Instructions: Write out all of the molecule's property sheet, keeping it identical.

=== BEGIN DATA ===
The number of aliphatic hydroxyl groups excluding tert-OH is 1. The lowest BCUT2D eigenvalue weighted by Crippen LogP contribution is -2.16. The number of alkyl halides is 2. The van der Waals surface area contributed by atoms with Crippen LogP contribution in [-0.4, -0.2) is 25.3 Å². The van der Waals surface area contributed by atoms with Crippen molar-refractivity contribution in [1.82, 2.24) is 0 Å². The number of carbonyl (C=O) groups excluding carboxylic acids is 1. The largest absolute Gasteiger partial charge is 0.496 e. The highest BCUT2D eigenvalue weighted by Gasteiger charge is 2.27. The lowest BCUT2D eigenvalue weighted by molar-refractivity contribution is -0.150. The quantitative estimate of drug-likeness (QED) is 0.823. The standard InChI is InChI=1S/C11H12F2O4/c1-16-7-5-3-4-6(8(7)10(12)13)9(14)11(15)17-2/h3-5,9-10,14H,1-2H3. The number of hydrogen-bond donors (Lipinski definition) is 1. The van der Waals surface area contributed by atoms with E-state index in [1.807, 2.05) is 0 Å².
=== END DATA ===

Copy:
The number of aliphatic hydroxyl groups excluding tert-OH is 1. The lowest BCUT2D eigenvalue weighted by Crippen LogP contribution is -2.16. The number of alkyl halides is 2. The van der Waals surface area contributed by atoms with Crippen LogP contribution in [-0.4, -0.2) is 25.3 Å². The van der Waals surface area contributed by atoms with Crippen molar-refractivity contribution in [1.82, 2.24) is 0 Å². The number of carbonyl (C=O) groups excluding carboxylic acids is 1. The largest absolute Gasteiger partial charge is 0.496 e. The highest BCUT2D eigenvalue weighted by Gasteiger charge is 2.27. The lowest BCUT2D eigenvalue weighted by molar-refractivity contribution is -0.150. The quantitative estimate of drug-likeness (QED) is 0.823. The standard InChI is InChI=1S/C11H12F2O4/c1-16-7-5-3-4-6(8(7)10(12)13)9(14)11(15)17-2/h3-5,9-10,14H,1-2H3. The number of hydrogen-bond donors (Lipinski definition) is 1. The van der Waals surface area contributed by atoms with E-state index in [1.807, 2.05) is 0 Å².